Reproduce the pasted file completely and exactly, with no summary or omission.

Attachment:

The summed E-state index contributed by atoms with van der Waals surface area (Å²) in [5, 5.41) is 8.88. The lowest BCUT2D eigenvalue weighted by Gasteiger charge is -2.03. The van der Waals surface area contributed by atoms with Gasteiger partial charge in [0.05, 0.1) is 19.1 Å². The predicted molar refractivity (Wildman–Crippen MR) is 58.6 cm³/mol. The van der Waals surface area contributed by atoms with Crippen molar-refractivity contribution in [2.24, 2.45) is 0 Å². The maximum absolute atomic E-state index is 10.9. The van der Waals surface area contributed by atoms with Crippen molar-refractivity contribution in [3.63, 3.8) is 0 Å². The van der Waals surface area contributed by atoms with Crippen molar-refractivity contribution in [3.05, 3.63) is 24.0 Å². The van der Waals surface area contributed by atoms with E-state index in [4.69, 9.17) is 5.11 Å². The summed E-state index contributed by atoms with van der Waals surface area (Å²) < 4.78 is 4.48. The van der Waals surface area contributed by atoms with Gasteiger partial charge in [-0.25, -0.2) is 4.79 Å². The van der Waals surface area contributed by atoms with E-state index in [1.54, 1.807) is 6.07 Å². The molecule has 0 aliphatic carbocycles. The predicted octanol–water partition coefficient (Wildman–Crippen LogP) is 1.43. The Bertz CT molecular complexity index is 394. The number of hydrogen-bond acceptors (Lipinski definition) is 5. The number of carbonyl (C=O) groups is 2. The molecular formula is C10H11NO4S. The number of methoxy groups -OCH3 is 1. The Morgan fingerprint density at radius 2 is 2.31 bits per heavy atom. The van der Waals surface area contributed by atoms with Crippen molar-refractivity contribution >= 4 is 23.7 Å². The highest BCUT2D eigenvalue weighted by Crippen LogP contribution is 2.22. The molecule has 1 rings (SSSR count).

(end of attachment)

The summed E-state index contributed by atoms with van der Waals surface area (Å²) in [5, 5.41) is 8.88. The lowest BCUT2D eigenvalue weighted by Gasteiger charge is -2.03. The van der Waals surface area contributed by atoms with Gasteiger partial charge in [0.05, 0.1) is 19.1 Å². The predicted molar refractivity (Wildman–Crippen MR) is 58.6 cm³/mol. The van der Waals surface area contributed by atoms with Crippen molar-refractivity contribution in [2.24, 2.45) is 0 Å². The maximum absolute atomic E-state index is 10.9. The van der Waals surface area contributed by atoms with Crippen molar-refractivity contribution in [3.63, 3.8) is 0 Å². The van der Waals surface area contributed by atoms with Crippen molar-refractivity contribution in [3.05, 3.63) is 24.0 Å². The van der Waals surface area contributed by atoms with E-state index in [4.69, 9.17) is 5.11 Å². The summed E-state index contributed by atoms with van der Waals surface area (Å²) < 4.78 is 4.48. The van der Waals surface area contributed by atoms with Gasteiger partial charge in [-0.25, -0.2) is 4.79 Å². The van der Waals surface area contributed by atoms with E-state index in [1.54, 1.807) is 6.07 Å². The molecule has 0 aliphatic carbocycles. The predicted octanol–water partition coefficient (Wildman–Crippen LogP) is 1.43. The Bertz CT molecular complexity index is 394. The number of hydrogen-bond acceptors (Lipinski definition) is 5. The number of carbonyl (C=O) groups is 2. The molecular formula is C10H11NO4S. The number of methoxy groups -OCH3 is 1. The Morgan fingerprint density at radius 2 is 2.31 bits per heavy atom. The van der Waals surface area contributed by atoms with Crippen molar-refractivity contribution >= 4 is 23.7 Å². The highest BCUT2D eigenvalue weighted by Crippen LogP contribution is 2.22. The molecule has 1 rings (SSSR count).